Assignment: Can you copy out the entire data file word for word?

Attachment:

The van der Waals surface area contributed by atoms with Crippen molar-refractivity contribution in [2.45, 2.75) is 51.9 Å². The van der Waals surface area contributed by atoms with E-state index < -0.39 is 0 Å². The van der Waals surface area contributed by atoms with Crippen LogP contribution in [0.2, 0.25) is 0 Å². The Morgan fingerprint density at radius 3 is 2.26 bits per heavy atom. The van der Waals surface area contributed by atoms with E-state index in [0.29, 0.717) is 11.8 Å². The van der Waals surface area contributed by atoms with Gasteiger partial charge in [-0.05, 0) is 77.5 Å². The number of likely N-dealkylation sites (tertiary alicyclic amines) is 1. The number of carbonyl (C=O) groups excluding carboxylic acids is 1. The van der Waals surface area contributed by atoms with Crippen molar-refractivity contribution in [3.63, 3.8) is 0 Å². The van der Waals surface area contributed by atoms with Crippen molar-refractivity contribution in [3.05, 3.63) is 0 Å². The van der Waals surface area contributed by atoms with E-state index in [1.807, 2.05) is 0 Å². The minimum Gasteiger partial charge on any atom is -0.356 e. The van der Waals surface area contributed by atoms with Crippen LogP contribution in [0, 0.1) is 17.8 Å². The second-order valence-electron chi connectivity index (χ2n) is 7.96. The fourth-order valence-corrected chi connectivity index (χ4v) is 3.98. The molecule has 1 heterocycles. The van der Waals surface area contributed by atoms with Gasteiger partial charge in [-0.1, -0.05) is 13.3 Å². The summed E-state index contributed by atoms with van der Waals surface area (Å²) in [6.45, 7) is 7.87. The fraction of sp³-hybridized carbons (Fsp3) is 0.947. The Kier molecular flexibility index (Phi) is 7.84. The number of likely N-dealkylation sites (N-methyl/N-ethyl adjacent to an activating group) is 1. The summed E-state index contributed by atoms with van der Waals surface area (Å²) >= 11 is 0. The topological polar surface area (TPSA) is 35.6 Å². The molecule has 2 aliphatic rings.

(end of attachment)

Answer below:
The van der Waals surface area contributed by atoms with Crippen molar-refractivity contribution in [2.45, 2.75) is 51.9 Å². The van der Waals surface area contributed by atoms with E-state index < -0.39 is 0 Å². The van der Waals surface area contributed by atoms with Crippen LogP contribution in [0.2, 0.25) is 0 Å². The Morgan fingerprint density at radius 3 is 2.26 bits per heavy atom. The van der Waals surface area contributed by atoms with E-state index in [0.29, 0.717) is 11.8 Å². The van der Waals surface area contributed by atoms with Gasteiger partial charge in [-0.05, 0) is 77.5 Å². The number of likely N-dealkylation sites (tertiary alicyclic amines) is 1. The number of carbonyl (C=O) groups excluding carboxylic acids is 1. The van der Waals surface area contributed by atoms with Crippen molar-refractivity contribution in [3.63, 3.8) is 0 Å². The van der Waals surface area contributed by atoms with Crippen molar-refractivity contribution in [3.05, 3.63) is 0 Å². The van der Waals surface area contributed by atoms with E-state index in [1.807, 2.05) is 0 Å². The minimum Gasteiger partial charge on any atom is -0.356 e. The van der Waals surface area contributed by atoms with Crippen LogP contribution in [0, 0.1) is 17.8 Å². The second-order valence-electron chi connectivity index (χ2n) is 7.96. The fourth-order valence-corrected chi connectivity index (χ4v) is 3.98. The molecule has 1 heterocycles. The van der Waals surface area contributed by atoms with Gasteiger partial charge in [-0.1, -0.05) is 13.3 Å². The summed E-state index contributed by atoms with van der Waals surface area (Å²) in [6.45, 7) is 7.87. The fraction of sp³-hybridized carbons (Fsp3) is 0.947. The Kier molecular flexibility index (Phi) is 7.84. The number of likely N-dealkylation sites (N-methyl/N-ethyl adjacent to an activating group) is 1. The summed E-state index contributed by atoms with van der Waals surface area (Å²) >= 11 is 0. The topological polar surface area (TPSA) is 35.6 Å². The molecule has 2 aliphatic rings.